A federal judge ruled Friday that the State Department must reveal the contents of two emails sent two days after the 2012 attack on the U.S. diplomatic compound in Libya.
The information was secured by Judicial Watch (JW) after the emails were released via FOIA. JW then sued because the government redacted the contents to keep the text secret.
U.S. District Judge Amy Berman Jackson read the emails and said the exemption claimed by the government was not applicable.
“The full emails may reveal what former Secretary of State Hillary Clinton and President Obama knew about the Sept. 11, 2012, terror attack on the U.S. mission in Benghazi,” Judicial Watch said in a statement.
The subject of the emails: “Quick Summary of POTUS Calls to Presidents of Libya and Egypt.”
Americans were told by the president and Hillary Clinton that the Benghazi attack was the result of a video protest, but Hillary told the Egyptian Prime Minister that it was a terror attack.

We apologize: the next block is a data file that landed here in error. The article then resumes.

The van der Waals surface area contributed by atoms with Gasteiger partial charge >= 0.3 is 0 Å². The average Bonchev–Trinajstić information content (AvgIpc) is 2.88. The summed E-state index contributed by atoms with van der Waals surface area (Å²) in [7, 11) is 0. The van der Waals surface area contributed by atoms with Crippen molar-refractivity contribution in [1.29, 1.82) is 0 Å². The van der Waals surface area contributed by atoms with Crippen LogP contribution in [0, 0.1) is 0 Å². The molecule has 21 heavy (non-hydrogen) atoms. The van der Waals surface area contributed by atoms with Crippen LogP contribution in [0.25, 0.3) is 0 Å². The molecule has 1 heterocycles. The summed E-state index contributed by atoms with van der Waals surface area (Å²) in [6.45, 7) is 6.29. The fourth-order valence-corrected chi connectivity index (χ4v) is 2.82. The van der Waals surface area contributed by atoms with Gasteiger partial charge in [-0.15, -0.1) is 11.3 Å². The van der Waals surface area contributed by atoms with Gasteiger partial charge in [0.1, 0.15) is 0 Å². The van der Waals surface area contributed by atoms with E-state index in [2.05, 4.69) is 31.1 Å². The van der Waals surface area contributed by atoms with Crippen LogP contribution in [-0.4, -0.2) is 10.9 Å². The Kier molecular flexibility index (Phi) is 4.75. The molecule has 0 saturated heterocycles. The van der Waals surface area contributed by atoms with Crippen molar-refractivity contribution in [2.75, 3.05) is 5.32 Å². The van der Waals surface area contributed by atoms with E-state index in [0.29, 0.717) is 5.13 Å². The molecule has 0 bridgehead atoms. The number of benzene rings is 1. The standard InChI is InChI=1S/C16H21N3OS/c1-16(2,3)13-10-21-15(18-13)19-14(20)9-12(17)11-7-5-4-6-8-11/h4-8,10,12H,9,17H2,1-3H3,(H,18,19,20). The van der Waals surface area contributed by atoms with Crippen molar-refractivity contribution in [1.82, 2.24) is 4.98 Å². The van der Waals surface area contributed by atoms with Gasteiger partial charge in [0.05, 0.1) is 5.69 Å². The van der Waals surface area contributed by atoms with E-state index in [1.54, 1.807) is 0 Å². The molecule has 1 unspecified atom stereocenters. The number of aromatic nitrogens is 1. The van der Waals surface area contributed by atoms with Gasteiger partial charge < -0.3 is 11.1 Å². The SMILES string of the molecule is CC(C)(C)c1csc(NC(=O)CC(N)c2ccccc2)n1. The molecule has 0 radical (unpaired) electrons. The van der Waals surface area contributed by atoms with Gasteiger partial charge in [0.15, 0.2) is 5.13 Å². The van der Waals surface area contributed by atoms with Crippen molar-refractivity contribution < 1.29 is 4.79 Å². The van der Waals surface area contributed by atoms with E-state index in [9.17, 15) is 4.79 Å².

Privately, Clinton’s deputy chief of staff wrote an email that said “we are not saying that the violence in Libya erupted ‘over inflammatory videos,’” and Clinton told the Egyptian Prime Minister that the video had nothing to do with the Benghazi attacks.
“We know that the attack in Libya had nothing to do with the film. It was a planned attack — not a protest,” Hillary said in a call to Egypt’s prime minister. “Based on the information we saw today, we believe the group that claimed responsibility for this was affiliated with al Qaeda.”
On Sept. 14, 2012, White House spokesman Jay Carney, said, “We have no information to suggest that it was a preplanned attack. The unrest we’ve seen around the region has been in reaction to a video that Muslims, many Muslims find offensive. And while the violence is reprehensible and unjustified, it is not a reaction to the 9/11 anniversary that we know of, or to U.S. policy.”
There were numerable other instances of the administration blaming the video and the videographer was thrown in jail for a year on a charge tied to a former conviction for which one rarely goes to jail.